As we round a thick cluster of mopane, the dam slowly heaves into view, but I don’t see any elephant. Eagle-eyed JC points to the left: ‘It seems we have a couple of snorkellers,’ he says. I squint, and true enough, just visible above the surface are the tips of two elephant trunks, sticking out of the water like a pair of wrinkled periscopes. Seconds later, one young bull’s head emerges, and then the other. In a playful mood, the first bull stands up out of the water and then falls over with a thunderous splash, while the second bull slaps the surface with his trunk, clearly enjoying himself. We watch the frolicsome spectacle, hardly believing our good fortune. To ice this particular cake, the sun starts sinking behind the bushveld horizon in a dramatic show of pinks, providing us with a truly breathtaking backdrop to the playful scene. What a wild welcome to the Klaserie…
With bath time over, and dusk descending rapidly, we continue on our way and JC switches on his spotlight. Another crackled message over the radio. ‘Ngala’ is the only word I catch this time, but JC seems to have caught the gist of the location, proceeds to make a U-turn and, once again, accelerates ever so slightly. Again, the foreigners are none the wiser, but I understood just enough to know that we might see some lions – ngala being the Shangaan word for the biggest of the African cats.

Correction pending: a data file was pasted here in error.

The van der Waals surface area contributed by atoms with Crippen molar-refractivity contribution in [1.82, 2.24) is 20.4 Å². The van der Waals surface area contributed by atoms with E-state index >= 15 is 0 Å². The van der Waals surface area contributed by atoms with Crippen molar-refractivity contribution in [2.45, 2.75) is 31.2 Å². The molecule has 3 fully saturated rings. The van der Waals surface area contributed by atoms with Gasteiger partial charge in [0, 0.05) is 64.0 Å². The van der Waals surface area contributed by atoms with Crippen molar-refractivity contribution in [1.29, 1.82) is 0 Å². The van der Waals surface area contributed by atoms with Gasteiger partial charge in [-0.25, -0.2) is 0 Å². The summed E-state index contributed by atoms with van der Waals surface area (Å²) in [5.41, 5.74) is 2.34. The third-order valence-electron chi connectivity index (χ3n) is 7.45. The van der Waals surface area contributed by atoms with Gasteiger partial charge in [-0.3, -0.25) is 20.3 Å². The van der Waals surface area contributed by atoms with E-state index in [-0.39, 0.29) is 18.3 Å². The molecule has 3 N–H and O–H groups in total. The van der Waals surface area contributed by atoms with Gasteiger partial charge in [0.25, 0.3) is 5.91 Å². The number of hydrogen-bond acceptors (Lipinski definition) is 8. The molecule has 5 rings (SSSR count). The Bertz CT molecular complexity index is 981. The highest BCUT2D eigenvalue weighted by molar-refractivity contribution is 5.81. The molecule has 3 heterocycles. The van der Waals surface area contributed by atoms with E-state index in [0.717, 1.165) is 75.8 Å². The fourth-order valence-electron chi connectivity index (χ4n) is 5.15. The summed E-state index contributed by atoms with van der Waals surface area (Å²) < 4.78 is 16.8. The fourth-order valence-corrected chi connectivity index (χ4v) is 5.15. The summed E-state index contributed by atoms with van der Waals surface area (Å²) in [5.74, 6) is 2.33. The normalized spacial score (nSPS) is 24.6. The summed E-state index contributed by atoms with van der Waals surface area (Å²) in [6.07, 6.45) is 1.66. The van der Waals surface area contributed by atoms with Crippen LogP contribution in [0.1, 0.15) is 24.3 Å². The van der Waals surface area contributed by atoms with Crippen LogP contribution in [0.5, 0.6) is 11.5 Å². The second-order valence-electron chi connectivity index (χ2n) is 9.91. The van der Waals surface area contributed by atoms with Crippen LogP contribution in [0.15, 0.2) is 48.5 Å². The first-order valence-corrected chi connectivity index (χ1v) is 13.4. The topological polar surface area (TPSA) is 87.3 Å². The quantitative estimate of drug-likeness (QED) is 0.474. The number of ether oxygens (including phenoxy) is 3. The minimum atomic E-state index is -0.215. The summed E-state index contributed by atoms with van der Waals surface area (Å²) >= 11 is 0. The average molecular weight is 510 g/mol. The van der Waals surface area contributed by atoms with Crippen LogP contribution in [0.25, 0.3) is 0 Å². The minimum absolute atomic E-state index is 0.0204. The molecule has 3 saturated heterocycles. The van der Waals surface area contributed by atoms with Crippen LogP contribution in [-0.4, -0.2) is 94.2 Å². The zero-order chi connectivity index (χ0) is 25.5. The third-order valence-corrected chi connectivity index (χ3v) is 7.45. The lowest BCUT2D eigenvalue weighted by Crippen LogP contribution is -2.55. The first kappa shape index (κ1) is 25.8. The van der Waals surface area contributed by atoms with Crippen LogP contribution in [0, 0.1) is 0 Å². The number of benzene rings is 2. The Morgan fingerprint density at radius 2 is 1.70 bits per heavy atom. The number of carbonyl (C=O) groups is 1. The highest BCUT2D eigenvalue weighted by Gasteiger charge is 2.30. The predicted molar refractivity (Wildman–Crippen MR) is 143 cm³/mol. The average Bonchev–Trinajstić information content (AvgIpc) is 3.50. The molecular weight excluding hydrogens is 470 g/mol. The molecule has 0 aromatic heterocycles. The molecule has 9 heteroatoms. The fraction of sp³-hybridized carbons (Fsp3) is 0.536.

Minutes later, JC shuts off the engine and we roll to a silent stop. He motions to keep quiet, and points off to the right. Someone in the back of the vehicle gasps. Slowly, a tawny figure materialises from the long grass, and then another, not 10 metres from our viewer. Two adolescent brothers are stalking through the yellow Lowveld grass, covering ground rather quickly, likely on their way to a hunt. Lions move at a remarkable pace and can cover massive distances in a night. We follow the two cats for a short while, until we lose them in the dark.
On the way back to camp, we see two rhino bulls quietly grazing, a massive Verreaux’s eagle-owl, a black-backed jackal and several hyena. ‘Are game drives always this fruitful around here?’ I ask JC, still astonished at what the bush had served up in a matter of two hours. ‘Not always. We got pretty lucky tonight,’ he grins.